By John Eberhard
Years ago, I cut my teeth in marketing in the direct marketing arena. That’s a figurative expression of course. When I started in marketing, I already had teeth. But what I mean is that I learned how to do marketing, by working in direct marketing.
Direct marketing is a term referring to marketing where you are offering something, and you are asking the person to respond right now, and you carefully track that response. Usually by buying a product or service right now. But there might be a step or two before the buying happens, like you might offer some sort of soft offer like a free report on the topic of the product or service. But the point is, in direct marketing, you track the level of response.
Originally direct marketing referred mainly to direct mail, or to display advertising. But the key was that you tracked the response rate very exactly. That meant you had to know exactly which direct mail piece or which ad the person was responding to. You usually did that with 4-digit codes associated with each individual piece.
I read books on direct marketing, where the idea was that you tested things. You tested different offers, different ad copy, different headlines, different graphics, different headlines on the outside of the envelope, different pictures. And guess what you did when you tested something? That’s right, you tracked the results.
You can test 5-6 campaigns, or two dozen campaigns, carefully track your results, and invariably one or two of them will perform far beyond all the others. And that’s even if all your campaigns are based on survey results.
But guess what? If you only run one campaign, you may get one of the winners, or one of the losers. Chances are, you are not going to get a home run on the first try. But if you test a bunch of different approaches, you increase your odds astronomically.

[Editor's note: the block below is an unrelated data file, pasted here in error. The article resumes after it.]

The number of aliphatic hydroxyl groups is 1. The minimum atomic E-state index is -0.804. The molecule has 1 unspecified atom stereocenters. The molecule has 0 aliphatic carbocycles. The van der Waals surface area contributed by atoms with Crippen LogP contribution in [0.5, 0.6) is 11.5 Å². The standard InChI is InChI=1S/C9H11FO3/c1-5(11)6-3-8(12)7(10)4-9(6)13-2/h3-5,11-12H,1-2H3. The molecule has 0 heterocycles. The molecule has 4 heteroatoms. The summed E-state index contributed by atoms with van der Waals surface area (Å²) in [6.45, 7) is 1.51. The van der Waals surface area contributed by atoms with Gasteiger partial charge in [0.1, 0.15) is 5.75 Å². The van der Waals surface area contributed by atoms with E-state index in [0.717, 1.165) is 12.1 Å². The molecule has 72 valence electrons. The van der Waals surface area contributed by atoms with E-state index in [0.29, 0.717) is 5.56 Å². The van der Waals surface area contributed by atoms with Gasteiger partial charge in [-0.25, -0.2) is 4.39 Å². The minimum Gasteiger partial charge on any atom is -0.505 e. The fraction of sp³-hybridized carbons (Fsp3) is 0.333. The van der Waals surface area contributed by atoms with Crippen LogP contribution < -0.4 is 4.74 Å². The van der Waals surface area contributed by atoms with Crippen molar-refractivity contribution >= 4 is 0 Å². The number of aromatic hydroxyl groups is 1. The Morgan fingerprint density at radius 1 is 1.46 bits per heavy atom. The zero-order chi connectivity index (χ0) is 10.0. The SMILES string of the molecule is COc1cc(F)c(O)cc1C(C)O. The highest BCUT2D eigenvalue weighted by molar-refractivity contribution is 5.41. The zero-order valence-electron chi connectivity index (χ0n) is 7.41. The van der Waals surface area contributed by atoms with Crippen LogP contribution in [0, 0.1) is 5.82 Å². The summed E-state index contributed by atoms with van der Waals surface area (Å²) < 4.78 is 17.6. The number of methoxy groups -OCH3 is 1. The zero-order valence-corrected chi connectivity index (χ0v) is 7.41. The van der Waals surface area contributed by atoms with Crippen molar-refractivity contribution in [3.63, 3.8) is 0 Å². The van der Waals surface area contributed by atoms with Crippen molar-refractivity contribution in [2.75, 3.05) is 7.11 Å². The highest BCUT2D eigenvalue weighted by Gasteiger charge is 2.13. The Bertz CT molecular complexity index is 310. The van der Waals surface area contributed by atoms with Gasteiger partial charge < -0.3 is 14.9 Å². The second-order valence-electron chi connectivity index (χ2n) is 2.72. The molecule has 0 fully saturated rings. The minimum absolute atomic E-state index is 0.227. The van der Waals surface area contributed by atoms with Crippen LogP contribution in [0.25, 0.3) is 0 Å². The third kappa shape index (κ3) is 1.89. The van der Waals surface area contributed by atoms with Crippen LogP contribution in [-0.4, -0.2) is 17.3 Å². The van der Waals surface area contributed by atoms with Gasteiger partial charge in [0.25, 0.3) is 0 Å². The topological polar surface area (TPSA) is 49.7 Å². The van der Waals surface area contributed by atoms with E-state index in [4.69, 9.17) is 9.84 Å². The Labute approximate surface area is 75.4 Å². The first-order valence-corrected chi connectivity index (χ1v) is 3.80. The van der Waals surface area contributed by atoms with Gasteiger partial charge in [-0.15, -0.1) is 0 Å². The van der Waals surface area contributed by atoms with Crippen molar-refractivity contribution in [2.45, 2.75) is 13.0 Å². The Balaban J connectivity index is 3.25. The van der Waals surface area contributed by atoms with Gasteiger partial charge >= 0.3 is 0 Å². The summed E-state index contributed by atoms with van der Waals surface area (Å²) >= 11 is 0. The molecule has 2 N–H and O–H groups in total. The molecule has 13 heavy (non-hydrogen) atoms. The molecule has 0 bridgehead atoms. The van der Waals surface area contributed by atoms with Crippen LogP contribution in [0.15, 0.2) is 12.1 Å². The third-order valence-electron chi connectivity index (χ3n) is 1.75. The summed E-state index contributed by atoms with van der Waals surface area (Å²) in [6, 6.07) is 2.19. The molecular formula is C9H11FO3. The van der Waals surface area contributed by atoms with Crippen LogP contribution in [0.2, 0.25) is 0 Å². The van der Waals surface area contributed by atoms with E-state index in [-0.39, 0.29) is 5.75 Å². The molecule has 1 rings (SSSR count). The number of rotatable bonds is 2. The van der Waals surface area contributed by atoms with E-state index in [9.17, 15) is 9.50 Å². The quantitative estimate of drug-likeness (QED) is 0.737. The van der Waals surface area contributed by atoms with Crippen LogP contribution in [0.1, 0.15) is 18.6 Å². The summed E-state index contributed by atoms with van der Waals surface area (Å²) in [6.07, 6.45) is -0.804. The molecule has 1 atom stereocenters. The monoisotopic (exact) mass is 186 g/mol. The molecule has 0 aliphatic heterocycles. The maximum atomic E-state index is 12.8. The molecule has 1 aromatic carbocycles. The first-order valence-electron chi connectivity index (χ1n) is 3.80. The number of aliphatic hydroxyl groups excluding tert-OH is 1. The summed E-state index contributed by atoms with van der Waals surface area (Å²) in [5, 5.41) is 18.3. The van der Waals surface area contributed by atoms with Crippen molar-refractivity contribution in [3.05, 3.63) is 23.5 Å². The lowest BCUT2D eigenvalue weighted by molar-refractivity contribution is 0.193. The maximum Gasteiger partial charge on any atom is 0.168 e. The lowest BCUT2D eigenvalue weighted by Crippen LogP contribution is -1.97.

I was reading a book by Perry Marshall recently, and he said “It wasn’t a failure, it was a test.” I think this is the proper attitude to have in marketing. You have to test multiple things, and you can’t just run one campaign and that’s it.
And you have to have a good ration of humility to work in marketing, direct or otherwise. Because sometimes we thought we had the most brilliant idea that ever came down the pike, but it bombed miserably. And other times we had an idea we thought was OK, and that idea hit the ball out of the park.
And you have to base your decisions, when you are evaluating different promo pieces or different campaigns, on the response statistics.
These days, people still do direct mail, and it still works. But the trackable promotional medium of all trackable promotional mediums, is Google AdWords. AdWords allows you to test a bunch of marketing ideas and approaches against each other, all at once. And you can know how each ad did, how each keyword did, how each landing page did, and what your cost per lead was. You can test different ad headlines, different copy in the first line of the ad and in the second line of the ad, different landing pages, different offers, different pictures, different color schemes.
Some people make the mistake of testing a couple things on AdWords, getting something that works OK, and just leaving it. That isn’t applying testing very well. You have to go for continuous improvement. If you do that, you will eventually get your cost per conversion down and start to dominate your market.
In direct marketing, you have one piece, or one ad/landing page combination, that is your best performing one. In direct marketing speak, that is called your “control.” You should always be trying to beat your control, by replacing it with a new ad and landing page that works even better.
Continuous improvement is where it’s at. That means continuous testing, and basing decisions on the results.